Pa. Senate Approves Alternative To Corbett Budget
HARRISBURG, Pa. (AP) – The Pennsylvania Senate on Wednesday passed a $27.7 billion spending plan that would erase many cuts proposed by Gov. Tom Corbett, setting the stage for negotiations over the state budget that must be in place by July 1.
The plan penned by the Senate GOP majority was approved on a 39-8 vote and sent to the House after a brief debate in which Democrats pressed unsuccessfully for additional spending for poor adults, early childhood education and health care for the poor. Republicans defended the proposal as a solid starting point.
The proposal counts on about $900 million from tax collections that are more robust than projected during the current and next fiscal years. It would tap that money to increase spending by about $500 million in the 2012-13 budget and forestall some cuts Corbett has proposed in education, social services and other areas.
In an out-of-town speech before the Senate session, Corbett defended his austere approach to running the state government and said the state must conserve its revenue to pay for the everspiraling bill for public employee pensions.
“We’re going to need that money,” the Republican told about 300 business people attending a Harrisburg Regional Chamber breakfast in Grantville, about 10 miles outside the capital.
Corbett did not rule out the possibility that he would support more spending than the flat-funded $27.1 billion he proposed in February. But he expressed skepticism that revenue collections would continue to outstrip projections and made it clear he considers a half-billion-dollar increase excessive.
“I would consider that to be a ceiling” in looming budget talks with legislative leaders, he said. “These are negotiations and negotiations have two ends and you work toward something in between.”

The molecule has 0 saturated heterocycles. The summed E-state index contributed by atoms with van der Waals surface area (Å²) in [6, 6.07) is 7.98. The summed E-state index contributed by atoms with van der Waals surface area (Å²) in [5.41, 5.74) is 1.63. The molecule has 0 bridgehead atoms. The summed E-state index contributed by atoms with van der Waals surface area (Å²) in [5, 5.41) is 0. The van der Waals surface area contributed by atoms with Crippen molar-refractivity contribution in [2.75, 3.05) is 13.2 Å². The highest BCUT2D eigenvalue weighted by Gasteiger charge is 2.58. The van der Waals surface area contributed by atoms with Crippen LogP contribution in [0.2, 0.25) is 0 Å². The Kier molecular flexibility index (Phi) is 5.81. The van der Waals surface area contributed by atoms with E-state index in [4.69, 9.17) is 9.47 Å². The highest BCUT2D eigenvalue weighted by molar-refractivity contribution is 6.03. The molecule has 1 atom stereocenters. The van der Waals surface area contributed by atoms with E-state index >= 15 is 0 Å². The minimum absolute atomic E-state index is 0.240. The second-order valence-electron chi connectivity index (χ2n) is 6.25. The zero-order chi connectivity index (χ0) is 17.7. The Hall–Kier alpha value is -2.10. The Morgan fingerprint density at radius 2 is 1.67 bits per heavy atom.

The Senate spending plan for 2012-13 is nearly 2 percent more than the governor proposed, but still less than the three previous fiscal years because of the expiration of federal stimulus money and an ongoing recovery from the recession.
The bill would add money to reduce Corbett’s proposed cuts to state-supported universities, public schools, hospitals, nursing homes and people who depend on county-run social services.
It would maintain Corbett's proposals for a $275 million business-tax cut and the elimination of the $150 million temporary cash-assistance program for poor adults, while leaving intact most of the deep cuts in public school aid that were in this year's budget.
House Majority Leader Mike Turzai said the House Appropriations Committee will review the Senate bill and work with GOP leadership to craft an amendment that reflects the caucus' preference. The Allegheny County Republican called the Senate bill “a good work product”that would keep the spending increase below the inflation rate.
The looming negotiations will be mainly among Republicans, who control the executive and legislative branches, although the governor, the Senate and the House often have conflicting priorities.
“I just try not to draw lines in the sand anywhere,” said Sen. Jake Corman, RCentre, chairman of the Appropriations Committee.
Twelve of the Senate's 20 Democrats voted for the bill, along with all 27 Republicans who were present.
Sen. Vincent Hughes, a Philadelphia Democrat who supported the measure, said it shows Republicans are sensitive to concerns of the Democratic minority.
“It seems that someone has finally been paying attention,” he said.
Another Philadelphia Democrat, Sen. Anthony Williams, who opposed the bill, said it simply does not go far enough in restoring public services.
“I don’t feel it’s appropriate for us to be voting for this type of budget, since we’ve been saying for the last year and a half that this type of budget doesn’t represent Democratic values,” he said.
Corbett blamed the mushrooming pension costs largely on past increases in benefits and past underfunding. He said the tab is expected to grow from $1.6 billion in the year that starts July 1 to $4.2 billion four years from now.
The governor said he and legislative leaders are “beginning a dialogue” about a long-term solution.